2012 conferences
Hacking Life


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Hacking Life
February 22–23, 2012
San Jose, California

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field trip
February 24, 2012

Thinking, Fast and Slow
by Daniel Kahneman

The Children of the Sky
by Vernor Vinge

Conference schedule
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Topics include:
• Neural computing machines
• Self-generating software
• Reengineering systems
• Bio-based energy
• Biology-inspired analogs
• Biomimetic models
• Direct neural I/O
• Artificial life
• Synthetic biology
• Democratizing biology

conference overview
Quite possibly the next killer app for informatics, biology will dramatically shape the future of IT. Many of the stunning advances in biology have come from improvements in computer technology. Now, IT is starting to leverage new biological discoveries and inventions. This conference will shed light on interplay between IT and biology that's likely to produce a seismic shift in the computing landscape—indeed, to change every aspect of our enterprises and our society.

Many of our organizational hierarchies are surprisingly similar to those we see in biological systems. Algorithms, inspired by epidemiology, can be used for pattern recognition, including intrusion and botnet detection. Biology's impact on large-scale computing, information diffusion, and content-centric networking will lead to new ways of thinking about the design and resilience of information systems. The accelerating pace of acquisition of new knowledge in the biological sciences is placing unprecedented demands on computation and information sciences, and is emerging as a driving force behind technological innovations in IT.

We'll look at some of the nontraditional applications of bioengineering, including interfaces between biological and mechanical systems. The blurring of electronics (hard and rigid) with biology (soft and elastic) will give us better sensory devices, a more thorough understanding of how our brains operate, and increasingly sophisticated neural interfaces. Are we on the verge of memory prosthetic devices and more "natural" man-machine-brain interfaces? We might see the day when biology-based transistors enable us to use our own bodies as computing and communications devices.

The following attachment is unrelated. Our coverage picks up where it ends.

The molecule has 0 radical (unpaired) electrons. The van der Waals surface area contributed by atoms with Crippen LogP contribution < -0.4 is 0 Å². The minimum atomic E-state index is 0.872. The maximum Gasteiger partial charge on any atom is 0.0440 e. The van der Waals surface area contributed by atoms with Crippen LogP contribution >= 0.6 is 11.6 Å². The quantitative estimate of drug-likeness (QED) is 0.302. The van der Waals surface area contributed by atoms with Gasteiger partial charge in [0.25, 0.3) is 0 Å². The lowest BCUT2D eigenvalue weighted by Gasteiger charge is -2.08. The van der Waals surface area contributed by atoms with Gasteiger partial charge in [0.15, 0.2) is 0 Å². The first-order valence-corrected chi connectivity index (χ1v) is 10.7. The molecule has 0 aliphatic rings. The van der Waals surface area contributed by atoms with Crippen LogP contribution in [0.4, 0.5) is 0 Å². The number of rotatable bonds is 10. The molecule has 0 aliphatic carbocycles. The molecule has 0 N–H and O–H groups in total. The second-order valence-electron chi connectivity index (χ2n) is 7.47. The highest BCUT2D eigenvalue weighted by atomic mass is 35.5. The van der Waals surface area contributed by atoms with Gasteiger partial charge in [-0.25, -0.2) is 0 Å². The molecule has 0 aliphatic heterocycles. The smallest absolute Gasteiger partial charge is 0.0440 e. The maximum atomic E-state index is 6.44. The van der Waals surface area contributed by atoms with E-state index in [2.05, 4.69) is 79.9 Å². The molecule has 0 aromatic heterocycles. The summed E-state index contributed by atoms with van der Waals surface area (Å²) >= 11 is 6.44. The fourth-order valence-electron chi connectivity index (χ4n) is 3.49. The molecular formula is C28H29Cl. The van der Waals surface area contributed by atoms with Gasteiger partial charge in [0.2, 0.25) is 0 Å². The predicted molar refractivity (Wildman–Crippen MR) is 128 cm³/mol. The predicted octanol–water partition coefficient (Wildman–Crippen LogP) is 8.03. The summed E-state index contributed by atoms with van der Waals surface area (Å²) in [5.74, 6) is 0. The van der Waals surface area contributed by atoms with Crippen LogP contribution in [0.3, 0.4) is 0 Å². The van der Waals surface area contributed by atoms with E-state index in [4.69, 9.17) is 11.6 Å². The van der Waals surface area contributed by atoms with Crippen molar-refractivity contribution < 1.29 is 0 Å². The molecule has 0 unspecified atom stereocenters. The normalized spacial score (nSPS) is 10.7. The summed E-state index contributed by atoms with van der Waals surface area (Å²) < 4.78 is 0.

Inspirations from biology will allow for the development of self-replicating genetic programming that can help us make better use of our computers and devices. DNA-based artificial neural networks could well mimic our brains in their ability to recognize what things are, with implications as diverse as the development of true AI. Biofuels hold the promise of replacing fossil fuels with a renewable source of energy that does not contribute to an increase in atmospheric CO
2. Biomimetic principles may become models for software development. Hacking life has as many possibilities as life itself.

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Partial list of speakers
Dr. Adam Arkin, Director, Physical Biosciences Division, E.O. Lawrence Berkeley National Laboratory
Dr. Lawrence Bonassar, Associate Professor, Department of Biomedical Engineering, Cornell University
Dr. Rhiju Das, Assistant Professor of Biochemistry and Physics, Stanford University School of Medicine
Dr. Jonathan Eisen, Professor, University of California, Davis Genome Center
Mr. Federico Faggin, President, Federico and Elvia Faggin Foundation
Dr. William Haseltine, Founder and President, ACCESS Health International
Mr. John Hockenberry, Journalist, PRI/WNYC Public Radio International
Ms. Jini Kim, Founder, NunaHealth
Dr. Kendall Lee, Director, Neural Engineering Laboratories, Mayo Clinic
Mr. John Markoff, Senior Writer, The New York Times
Dr. Robert Murphy, Director, Ray and Stephanie Lane Center for Computational Biology, Carnegie Mellon University
Mr. Carey Nachenberg, Symantec Fellow, Symantec
Dr. Miguel Nicolelis, Co-Director, Center for Neuroengineering, Duke University
Mr. Josh Perfetto, Co-Founder, Seqify
Dr. Andrew Phillips, Head, Bio Computation Group, Microsoft Research
Dr. Larry Smarr, Founding Director, California Institute for Telecommunications and Information Technology (Calit2)
Dr. Vernor Vinge, Author

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Conference Schedule
Tuesday, February 21:
6:30 pm, Welcome Reception/Dinner (7:00 pm)
Wednesday, February 22: 8:30 am–4:30 pm, Conference Day 1
5:00 pm, Computer History Museum Tour
7:00 pm, Computer History Museum Reception/Dinner
Thursday, February 23: 8:30 am–4:00 pm, Conference Day 2
7:00 pm, Off-Site Dinner
Friday, February 24: 8:30 am–1:00 pm, Field Trip to H-STAR

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